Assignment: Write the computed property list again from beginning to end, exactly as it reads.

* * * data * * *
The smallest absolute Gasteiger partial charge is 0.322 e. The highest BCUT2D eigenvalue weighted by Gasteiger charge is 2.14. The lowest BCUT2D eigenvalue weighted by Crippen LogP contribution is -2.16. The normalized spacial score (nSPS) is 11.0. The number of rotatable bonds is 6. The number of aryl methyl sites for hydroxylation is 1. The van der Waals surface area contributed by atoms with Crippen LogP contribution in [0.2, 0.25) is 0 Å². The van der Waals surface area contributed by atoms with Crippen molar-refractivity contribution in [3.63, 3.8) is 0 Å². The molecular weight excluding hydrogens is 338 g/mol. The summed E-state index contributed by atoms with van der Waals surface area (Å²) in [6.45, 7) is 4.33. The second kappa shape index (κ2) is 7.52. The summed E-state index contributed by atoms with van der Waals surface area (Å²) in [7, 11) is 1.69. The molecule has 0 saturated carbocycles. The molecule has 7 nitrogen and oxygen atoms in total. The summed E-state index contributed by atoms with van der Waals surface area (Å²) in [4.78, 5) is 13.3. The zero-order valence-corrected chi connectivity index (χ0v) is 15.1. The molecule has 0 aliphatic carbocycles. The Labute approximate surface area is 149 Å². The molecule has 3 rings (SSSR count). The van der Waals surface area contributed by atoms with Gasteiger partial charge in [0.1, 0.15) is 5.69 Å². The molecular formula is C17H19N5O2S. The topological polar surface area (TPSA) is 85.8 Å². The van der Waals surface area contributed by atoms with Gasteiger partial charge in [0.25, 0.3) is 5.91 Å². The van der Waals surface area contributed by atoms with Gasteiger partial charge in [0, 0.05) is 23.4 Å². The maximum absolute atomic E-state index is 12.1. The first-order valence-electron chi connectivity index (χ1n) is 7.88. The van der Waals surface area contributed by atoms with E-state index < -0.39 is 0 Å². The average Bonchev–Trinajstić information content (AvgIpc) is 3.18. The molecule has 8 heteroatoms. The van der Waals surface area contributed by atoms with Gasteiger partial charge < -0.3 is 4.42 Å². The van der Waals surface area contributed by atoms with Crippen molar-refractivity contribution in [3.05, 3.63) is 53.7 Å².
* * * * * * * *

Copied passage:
The smallest absolute Gasteiger partial charge is 0.322 e. The highest BCUT2D eigenvalue weighted by Gasteiger charge is 2.14. The lowest BCUT2D eigenvalue weighted by Crippen LogP contribution is -2.16. The normalized spacial score (nSPS) is 11.0. The number of rotatable bonds is 6. The number of aryl methyl sites for hydroxylation is 1. The van der Waals surface area contributed by atoms with Crippen LogP contribution in [0.2, 0.25) is 0 Å². The van der Waals surface area contributed by atoms with Crippen molar-refractivity contribution in [3.63, 3.8) is 0 Å². The molecular weight excluding hydrogens is 338 g/mol. The summed E-state index contributed by atoms with van der Waals surface area (Å²) in [6.45, 7) is 4.33. The second kappa shape index (κ2) is 7.52. The summed E-state index contributed by atoms with van der Waals surface area (Å²) in [7, 11) is 1.69. The molecule has 0 saturated carbocycles. The molecule has 7 nitrogen and oxygen atoms in total. The summed E-state index contributed by atoms with van der Waals surface area (Å²) in [4.78, 5) is 13.3. The zero-order valence-corrected chi connectivity index (χ0v) is 15.1. The molecule has 0 aliphatic carbocycles. The Labute approximate surface area is 149 Å². The molecule has 3 rings (SSSR count). The van der Waals surface area contributed by atoms with Gasteiger partial charge in [0.1, 0.15) is 5.69 Å². The molecular formula is C17H19N5O2S. The topological polar surface area (TPSA) is 85.8 Å². The van der Waals surface area contributed by atoms with Gasteiger partial charge in [0.25, 0.3) is 5.91 Å². The van der Waals surface area contributed by atoms with Gasteiger partial charge in [0, 0.05) is 23.4 Å². The maximum absolute atomic E-state index is 12.1. The first-order valence-electron chi connectivity index (χ1n) is 7.88. The van der Waals surface area contributed by atoms with E-state index < -0.39 is 0 Å². The average Bonchev–Trinajstić information content (AvgIpc) is 3.18. The molecule has 8 heteroatoms. The van der Waals surface area contributed by atoms with Gasteiger partial charge < -0.3 is 4.42 Å². The van der Waals surface area contributed by atoms with Crippen molar-refractivity contribution in [3.05, 3.63) is 53.7 Å².